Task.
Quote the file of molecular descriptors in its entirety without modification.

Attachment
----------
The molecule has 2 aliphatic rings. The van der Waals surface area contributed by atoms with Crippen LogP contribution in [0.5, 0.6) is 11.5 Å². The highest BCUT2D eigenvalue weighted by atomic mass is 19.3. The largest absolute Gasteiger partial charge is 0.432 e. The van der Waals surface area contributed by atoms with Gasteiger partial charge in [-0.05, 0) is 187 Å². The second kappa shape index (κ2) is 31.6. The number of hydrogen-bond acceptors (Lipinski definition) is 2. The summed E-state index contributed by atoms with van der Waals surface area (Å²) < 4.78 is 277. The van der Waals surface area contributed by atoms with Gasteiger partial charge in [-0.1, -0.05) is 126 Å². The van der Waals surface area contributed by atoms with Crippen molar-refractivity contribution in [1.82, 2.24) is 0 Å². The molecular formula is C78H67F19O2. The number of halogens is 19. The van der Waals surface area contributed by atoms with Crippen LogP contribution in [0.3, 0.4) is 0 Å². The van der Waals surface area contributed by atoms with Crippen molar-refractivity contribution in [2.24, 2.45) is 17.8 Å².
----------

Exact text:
The molecule has 2 aliphatic rings. The van der Waals surface area contributed by atoms with Crippen LogP contribution in [0.5, 0.6) is 11.5 Å². The highest BCUT2D eigenvalue weighted by atomic mass is 19.3. The largest absolute Gasteiger partial charge is 0.432 e. The van der Waals surface area contributed by atoms with Gasteiger partial charge in [-0.05, 0) is 187 Å². The second kappa shape index (κ2) is 31.6. The number of hydrogen-bond acceptors (Lipinski definition) is 2. The summed E-state index contributed by atoms with van der Waals surface area (Å²) < 4.78 is 277. The van der Waals surface area contributed by atoms with Gasteiger partial charge in [-0.1, -0.05) is 126 Å². The van der Waals surface area contributed by atoms with Crippen molar-refractivity contribution in [1.82, 2.24) is 0 Å². The molecular formula is C78H67F19O2. The number of halogens is 19. The van der Waals surface area contributed by atoms with Crippen LogP contribution in [0.3, 0.4) is 0 Å². The van der Waals surface area contributed by atoms with Crippen molar-refractivity contribution in [2.24, 2.45) is 17.8 Å².